For comparison, there are currently about 2x the number of data scientists (roughly 11,400), but the growth rate of data engineers is much faster than anything the data scientist job market ever experienced: In this same period, the number of data scientists grew by a little over 50%.
This is particularly interesting when you consider the saturated press around data scientist hiring. The feature-length article on data engineers has yet to be published.
The rapid influx of data engineers begs an obvious question: who are these people? What did they do beforehand? We looked at the data, asking the specific question "What was the job title held by this person just prior to them taking their first role as a data engineer?" This is instructive in that it tells us about the DNA of data engineers.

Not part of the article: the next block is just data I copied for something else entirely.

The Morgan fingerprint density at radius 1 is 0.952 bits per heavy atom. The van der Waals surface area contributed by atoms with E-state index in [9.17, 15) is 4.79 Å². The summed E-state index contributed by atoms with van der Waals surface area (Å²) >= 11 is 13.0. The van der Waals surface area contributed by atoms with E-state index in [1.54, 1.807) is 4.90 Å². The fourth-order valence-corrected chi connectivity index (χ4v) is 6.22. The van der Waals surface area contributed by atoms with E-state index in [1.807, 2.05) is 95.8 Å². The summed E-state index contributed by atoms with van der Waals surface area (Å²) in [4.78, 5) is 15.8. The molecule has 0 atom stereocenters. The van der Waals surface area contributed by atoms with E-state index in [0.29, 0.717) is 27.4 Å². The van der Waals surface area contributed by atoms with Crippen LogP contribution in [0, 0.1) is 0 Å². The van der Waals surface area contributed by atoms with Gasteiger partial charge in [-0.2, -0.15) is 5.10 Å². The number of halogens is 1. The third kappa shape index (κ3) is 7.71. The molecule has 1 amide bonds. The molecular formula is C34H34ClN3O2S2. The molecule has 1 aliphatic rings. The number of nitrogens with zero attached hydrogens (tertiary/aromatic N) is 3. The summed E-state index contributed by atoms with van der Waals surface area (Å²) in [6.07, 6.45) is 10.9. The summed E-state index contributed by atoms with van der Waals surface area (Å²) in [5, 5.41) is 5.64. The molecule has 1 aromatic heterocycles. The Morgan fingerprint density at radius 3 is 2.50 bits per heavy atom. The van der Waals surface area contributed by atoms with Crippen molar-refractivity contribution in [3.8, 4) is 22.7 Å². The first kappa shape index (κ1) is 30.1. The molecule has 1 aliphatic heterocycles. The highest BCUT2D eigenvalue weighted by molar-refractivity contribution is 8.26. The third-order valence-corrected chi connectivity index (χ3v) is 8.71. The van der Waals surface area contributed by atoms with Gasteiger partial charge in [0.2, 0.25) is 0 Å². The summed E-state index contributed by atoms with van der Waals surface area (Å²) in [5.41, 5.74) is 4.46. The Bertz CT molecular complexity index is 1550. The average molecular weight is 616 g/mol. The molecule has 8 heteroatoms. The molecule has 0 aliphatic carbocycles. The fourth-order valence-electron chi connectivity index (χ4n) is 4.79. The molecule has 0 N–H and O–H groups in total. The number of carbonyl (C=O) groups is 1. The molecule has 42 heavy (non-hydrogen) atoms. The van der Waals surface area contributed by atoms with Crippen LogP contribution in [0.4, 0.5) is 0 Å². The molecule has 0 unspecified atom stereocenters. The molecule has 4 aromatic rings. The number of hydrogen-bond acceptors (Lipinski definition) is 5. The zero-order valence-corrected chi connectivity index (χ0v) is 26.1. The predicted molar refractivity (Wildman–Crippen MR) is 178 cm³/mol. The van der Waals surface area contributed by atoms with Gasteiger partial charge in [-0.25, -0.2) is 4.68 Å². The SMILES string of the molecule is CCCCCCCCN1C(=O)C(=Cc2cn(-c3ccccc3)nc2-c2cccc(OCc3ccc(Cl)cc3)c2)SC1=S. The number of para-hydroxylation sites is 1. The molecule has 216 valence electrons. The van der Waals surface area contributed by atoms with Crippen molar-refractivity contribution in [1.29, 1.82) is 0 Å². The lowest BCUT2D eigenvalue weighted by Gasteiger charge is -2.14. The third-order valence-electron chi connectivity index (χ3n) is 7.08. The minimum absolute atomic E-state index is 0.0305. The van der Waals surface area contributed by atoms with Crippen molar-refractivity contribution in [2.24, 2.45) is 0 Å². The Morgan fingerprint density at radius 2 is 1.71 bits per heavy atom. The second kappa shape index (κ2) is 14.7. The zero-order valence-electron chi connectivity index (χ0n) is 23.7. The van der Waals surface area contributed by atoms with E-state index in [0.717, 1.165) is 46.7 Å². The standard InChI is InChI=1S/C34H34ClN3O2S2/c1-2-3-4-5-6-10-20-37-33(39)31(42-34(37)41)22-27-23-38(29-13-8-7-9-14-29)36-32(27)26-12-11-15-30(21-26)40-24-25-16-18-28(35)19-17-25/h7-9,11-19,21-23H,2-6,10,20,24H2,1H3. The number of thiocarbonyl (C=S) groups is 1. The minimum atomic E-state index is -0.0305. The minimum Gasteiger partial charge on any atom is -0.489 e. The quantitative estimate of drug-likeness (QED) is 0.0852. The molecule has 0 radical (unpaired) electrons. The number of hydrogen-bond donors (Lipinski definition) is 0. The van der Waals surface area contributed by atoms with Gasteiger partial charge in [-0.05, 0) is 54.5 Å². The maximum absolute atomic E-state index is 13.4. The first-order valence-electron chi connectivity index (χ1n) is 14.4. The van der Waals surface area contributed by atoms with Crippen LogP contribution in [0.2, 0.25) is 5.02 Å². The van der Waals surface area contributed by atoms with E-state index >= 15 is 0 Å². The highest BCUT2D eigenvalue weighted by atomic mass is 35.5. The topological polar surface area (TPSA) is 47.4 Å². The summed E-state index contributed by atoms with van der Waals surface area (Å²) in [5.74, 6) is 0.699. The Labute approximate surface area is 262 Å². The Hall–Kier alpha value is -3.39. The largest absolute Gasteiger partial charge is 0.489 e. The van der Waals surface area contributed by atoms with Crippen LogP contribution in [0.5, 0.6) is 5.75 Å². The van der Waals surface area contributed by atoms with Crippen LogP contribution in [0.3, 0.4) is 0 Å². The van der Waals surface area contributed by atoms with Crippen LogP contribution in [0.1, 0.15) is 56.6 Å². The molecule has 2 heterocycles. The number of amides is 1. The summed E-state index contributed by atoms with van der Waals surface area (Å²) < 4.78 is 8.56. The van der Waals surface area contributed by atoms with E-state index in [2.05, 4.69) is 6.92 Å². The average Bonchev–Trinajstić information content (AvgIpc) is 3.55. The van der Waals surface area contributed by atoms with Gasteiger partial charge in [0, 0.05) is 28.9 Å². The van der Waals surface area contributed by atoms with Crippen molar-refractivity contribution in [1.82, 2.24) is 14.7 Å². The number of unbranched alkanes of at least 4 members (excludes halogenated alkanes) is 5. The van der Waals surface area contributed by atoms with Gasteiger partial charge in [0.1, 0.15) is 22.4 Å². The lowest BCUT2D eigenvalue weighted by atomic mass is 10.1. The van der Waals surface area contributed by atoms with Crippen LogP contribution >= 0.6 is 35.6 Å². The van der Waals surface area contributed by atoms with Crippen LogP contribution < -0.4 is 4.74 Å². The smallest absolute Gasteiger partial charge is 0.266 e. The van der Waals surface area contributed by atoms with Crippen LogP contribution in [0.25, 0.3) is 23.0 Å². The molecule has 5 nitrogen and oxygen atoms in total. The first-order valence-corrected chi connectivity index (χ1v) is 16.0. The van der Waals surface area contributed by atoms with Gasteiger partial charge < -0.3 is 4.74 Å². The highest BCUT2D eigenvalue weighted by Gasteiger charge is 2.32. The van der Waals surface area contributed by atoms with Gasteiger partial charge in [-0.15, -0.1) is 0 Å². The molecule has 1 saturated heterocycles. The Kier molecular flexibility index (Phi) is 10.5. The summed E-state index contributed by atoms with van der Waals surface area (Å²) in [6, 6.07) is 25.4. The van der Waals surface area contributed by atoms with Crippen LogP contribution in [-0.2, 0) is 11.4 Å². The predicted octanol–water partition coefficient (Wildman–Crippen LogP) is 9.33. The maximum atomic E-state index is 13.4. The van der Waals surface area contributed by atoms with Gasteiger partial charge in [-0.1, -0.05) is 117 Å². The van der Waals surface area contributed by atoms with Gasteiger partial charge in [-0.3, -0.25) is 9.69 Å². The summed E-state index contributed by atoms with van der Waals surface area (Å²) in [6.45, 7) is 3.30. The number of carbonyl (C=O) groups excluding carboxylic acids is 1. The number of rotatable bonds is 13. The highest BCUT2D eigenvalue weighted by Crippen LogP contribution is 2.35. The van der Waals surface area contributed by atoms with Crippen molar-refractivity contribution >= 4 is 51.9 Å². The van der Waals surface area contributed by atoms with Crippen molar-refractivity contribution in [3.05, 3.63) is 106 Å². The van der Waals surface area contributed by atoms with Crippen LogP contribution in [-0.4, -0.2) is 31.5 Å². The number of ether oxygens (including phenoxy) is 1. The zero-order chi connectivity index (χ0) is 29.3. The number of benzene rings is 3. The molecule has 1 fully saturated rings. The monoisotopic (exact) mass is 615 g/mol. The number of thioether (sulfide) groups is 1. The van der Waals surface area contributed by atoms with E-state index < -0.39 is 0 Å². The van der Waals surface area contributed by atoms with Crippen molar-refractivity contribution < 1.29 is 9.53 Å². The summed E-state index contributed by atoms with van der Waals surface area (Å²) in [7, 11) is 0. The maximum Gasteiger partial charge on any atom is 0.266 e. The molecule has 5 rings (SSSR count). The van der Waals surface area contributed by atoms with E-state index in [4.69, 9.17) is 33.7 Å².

We had a few theories of what we would find when we looked at this question:
We found that our three hypotheses played out to some extent, but one thing was very clear: data engineers share most of their DNA with software engineers. Here are their top ten prior job titles:
This makes intuitive sense: data engineering is a subspecialty of software engineering. The two fields share methodology and tools. While individuals from other disciplines do transition into the role, the most common path starts at the more general "Software Engineer" title, and progresses to the more specialized "Data Engineer".